Tampa Bay Rays 2012: Evaluation on the Top Prospects, Part 4
This is the fourth and final part of my evaluation of the Tampa Bay Rays’ top prospects on Bleacher Report. To view part one of the series, click here. For part two, click here. For part three, click here.
All rankings are based off MLB.com’s top organization prospect list.
Take a look at the the Rays' top prospects, Nos. 16-20.
16. Jake Hager
Picked in the first round of last year's draft, shortstop Jake Hager did not hesitate to start his professional baseball career. The 19-year-old quickly joined Rookie League ball, finishing his short season with a .269 average and 17 RBIs through 193 at-bats.
Hager's a pretty good all-around hitter with a great plate approach and some pop in his bat from a smooth line-drive swing.
Baserunning-wise, Hager is a decent runner with average to above-average speed. He hasn't shown much intelligence on the basepaths yet, but he'll likely become a better baserunner with experience.
Hager is a solid overall defender at short, and probably has the tools to stick to the position in the future. He has a strong arm and good reactions, which is why a future at third base is also a possibility at the moment.
His range is a bit below average, which is one reason why he could have better futures at second or third.
If one thing has been established during Hager's brief time in the minors, it's that he is a true hard worker. Hager puts in 110 percent into every game and practice and always plays with hustle.
His outstanding worth ethic makes him a great fit in the Rays organization and gives him a pretty good shot at a shortstop future. I believe Hager has what it takes to take up the challenge of playing shortstop at the big-league level, but he'll still be a talented player at second or third.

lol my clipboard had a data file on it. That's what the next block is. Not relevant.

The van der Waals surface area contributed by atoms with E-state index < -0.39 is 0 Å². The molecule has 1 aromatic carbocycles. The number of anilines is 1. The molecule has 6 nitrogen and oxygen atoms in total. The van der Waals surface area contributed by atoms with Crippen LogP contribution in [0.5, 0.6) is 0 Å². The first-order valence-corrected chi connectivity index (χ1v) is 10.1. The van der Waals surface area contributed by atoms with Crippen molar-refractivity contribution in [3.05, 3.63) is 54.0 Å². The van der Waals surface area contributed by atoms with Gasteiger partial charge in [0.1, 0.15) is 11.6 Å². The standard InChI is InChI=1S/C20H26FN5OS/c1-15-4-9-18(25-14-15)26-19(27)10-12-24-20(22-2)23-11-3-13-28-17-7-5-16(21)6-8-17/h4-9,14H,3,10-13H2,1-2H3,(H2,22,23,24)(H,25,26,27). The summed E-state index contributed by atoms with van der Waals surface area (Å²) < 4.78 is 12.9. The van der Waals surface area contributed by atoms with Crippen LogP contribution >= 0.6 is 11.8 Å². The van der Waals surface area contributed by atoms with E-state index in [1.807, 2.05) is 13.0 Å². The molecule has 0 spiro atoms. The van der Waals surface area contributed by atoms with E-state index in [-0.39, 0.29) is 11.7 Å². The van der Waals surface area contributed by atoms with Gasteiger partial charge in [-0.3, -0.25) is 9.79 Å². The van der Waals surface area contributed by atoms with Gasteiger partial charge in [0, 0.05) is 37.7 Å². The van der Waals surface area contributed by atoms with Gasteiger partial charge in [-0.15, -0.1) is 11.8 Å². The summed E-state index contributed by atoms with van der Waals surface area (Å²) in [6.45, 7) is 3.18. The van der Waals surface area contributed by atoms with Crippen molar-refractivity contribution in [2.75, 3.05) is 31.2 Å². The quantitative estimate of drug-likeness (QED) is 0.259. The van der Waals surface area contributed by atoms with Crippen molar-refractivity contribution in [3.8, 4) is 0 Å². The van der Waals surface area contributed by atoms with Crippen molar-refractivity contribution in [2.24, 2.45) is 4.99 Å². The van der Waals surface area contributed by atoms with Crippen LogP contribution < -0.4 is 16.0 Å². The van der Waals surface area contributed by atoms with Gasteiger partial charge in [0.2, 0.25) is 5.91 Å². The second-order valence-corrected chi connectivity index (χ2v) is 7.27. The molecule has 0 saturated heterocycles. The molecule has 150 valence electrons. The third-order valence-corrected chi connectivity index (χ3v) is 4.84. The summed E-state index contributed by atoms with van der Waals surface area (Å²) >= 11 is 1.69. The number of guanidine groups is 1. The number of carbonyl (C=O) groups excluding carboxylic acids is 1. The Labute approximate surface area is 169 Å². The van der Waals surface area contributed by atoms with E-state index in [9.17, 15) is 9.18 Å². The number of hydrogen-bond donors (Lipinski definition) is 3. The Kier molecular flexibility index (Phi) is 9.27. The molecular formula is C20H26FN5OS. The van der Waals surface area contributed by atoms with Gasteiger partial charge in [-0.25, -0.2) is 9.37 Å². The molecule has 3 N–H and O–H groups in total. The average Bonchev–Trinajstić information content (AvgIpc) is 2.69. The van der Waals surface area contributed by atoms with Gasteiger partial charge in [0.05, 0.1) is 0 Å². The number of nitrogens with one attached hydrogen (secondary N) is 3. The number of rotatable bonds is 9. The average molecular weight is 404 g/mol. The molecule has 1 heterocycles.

17. Felipe Rivero
Yet another hard-throwing arm in the Rays system, southpaw Felipe Rivero can whip a fastball up into the mid 90's. His live heater seems to be very likable amongst scouts, but his secondary pitches—the fastball and changeup—could definitely use some work.
The 20-year-old Venezuelan pitched 60.1 innings in Rookie League ball last last season, posting a 4.62 ERA with a 3-3 record. Rivero had a great start to the year, and then seemed to lose his touch towards the end of the season.
His walk and strikeout ratios were a plus side to his U.S. debut last year, as he finished the season with an 8.5 K/9 and a 1.9 BB/9. His command and pitch selection were pretty good last season considering he was just 19, which is something that will help him as he continues to mature.
The 6'0", 151 pounder's size disadvantage may be the biggest thing holding him back. Rivero increased his strength last year, and needs to continue that while increasing his size and weight.
Rivero will be promoted to Single-A Bowling Green in 2012, where he'll have his first chance to prove what he can do in his first year of full-season ball. He has a long way to go, so it's hard to say whether his big-league future is as a reliever or a starter.
Either way, he's a prospect to watch in 2012.
18. Justin O'Conner
The former first-round draft pick has plenty of potential, he just hasn't played to it yet after his first two seasons of pro ball. O'Conner moved 10 spots down from last year's list; a .157 average with a .234 OBP will do that to you.